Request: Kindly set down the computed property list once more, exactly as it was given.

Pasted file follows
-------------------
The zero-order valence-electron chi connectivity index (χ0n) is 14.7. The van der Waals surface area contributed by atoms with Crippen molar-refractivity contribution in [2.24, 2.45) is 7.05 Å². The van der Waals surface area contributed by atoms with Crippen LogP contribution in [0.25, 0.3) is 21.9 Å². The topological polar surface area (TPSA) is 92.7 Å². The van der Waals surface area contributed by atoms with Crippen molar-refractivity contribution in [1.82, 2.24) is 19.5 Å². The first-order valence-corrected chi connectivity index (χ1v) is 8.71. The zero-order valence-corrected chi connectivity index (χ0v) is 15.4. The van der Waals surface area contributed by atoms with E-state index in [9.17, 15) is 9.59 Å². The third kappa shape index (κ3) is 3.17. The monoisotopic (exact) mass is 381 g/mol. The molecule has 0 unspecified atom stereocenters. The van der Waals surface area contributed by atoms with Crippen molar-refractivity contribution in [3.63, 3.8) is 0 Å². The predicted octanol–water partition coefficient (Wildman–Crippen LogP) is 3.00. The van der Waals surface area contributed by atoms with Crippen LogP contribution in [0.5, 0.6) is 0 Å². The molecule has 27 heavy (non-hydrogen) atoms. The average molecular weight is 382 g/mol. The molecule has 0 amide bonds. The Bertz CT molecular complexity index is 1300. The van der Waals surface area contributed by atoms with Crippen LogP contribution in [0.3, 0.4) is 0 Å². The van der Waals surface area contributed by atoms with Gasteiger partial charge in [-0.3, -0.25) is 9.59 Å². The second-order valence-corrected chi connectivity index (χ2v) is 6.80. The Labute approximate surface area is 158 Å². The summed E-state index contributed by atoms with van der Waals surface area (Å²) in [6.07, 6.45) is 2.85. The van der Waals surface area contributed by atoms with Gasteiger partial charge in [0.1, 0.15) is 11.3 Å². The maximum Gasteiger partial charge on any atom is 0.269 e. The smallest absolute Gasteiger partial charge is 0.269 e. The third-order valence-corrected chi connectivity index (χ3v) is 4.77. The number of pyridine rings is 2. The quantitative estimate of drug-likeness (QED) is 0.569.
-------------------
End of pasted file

The zero-order valence-electron chi connectivity index (χ0n) is 14.7. The van der Waals surface area contributed by atoms with Crippen molar-refractivity contribution in [2.24, 2.45) is 7.05 Å². The van der Waals surface area contributed by atoms with Crippen LogP contribution in [0.25, 0.3) is 21.9 Å². The topological polar surface area (TPSA) is 92.7 Å². The van der Waals surface area contributed by atoms with Crippen molar-refractivity contribution in [1.82, 2.24) is 19.5 Å². The first-order valence-corrected chi connectivity index (χ1v) is 8.71. The zero-order valence-corrected chi connectivity index (χ0v) is 15.4. The van der Waals surface area contributed by atoms with E-state index in [9.17, 15) is 9.59 Å². The third kappa shape index (κ3) is 3.17. The monoisotopic (exact) mass is 381 g/mol. The molecule has 0 unspecified atom stereocenters. The van der Waals surface area contributed by atoms with Crippen molar-refractivity contribution in [3.63, 3.8) is 0 Å². The predicted octanol–water partition coefficient (Wildman–Crippen LogP) is 3.00. The van der Waals surface area contributed by atoms with Crippen LogP contribution in [0.5, 0.6) is 0 Å². The molecule has 27 heavy (non-hydrogen) atoms. The average molecular weight is 382 g/mol. The molecule has 0 amide bonds. The Bertz CT molecular complexity index is 1300. The van der Waals surface area contributed by atoms with Crippen LogP contribution in [0.3, 0.4) is 0 Å². The van der Waals surface area contributed by atoms with Gasteiger partial charge in [-0.3, -0.25) is 9.59 Å². The second-order valence-corrected chi connectivity index (χ2v) is 6.80. The Labute approximate surface area is 158 Å². The summed E-state index contributed by atoms with van der Waals surface area (Å²) in [6.07, 6.45) is 2.85. The van der Waals surface area contributed by atoms with Gasteiger partial charge in [0.1, 0.15) is 11.3 Å². The maximum Gasteiger partial charge on any atom is 0.269 e. The smallest absolute Gasteiger partial charge is 0.269 e. The third-order valence-corrected chi connectivity index (χ3v) is 4.77. The number of pyridine rings is 2. The quantitative estimate of drug-likeness (QED) is 0.569.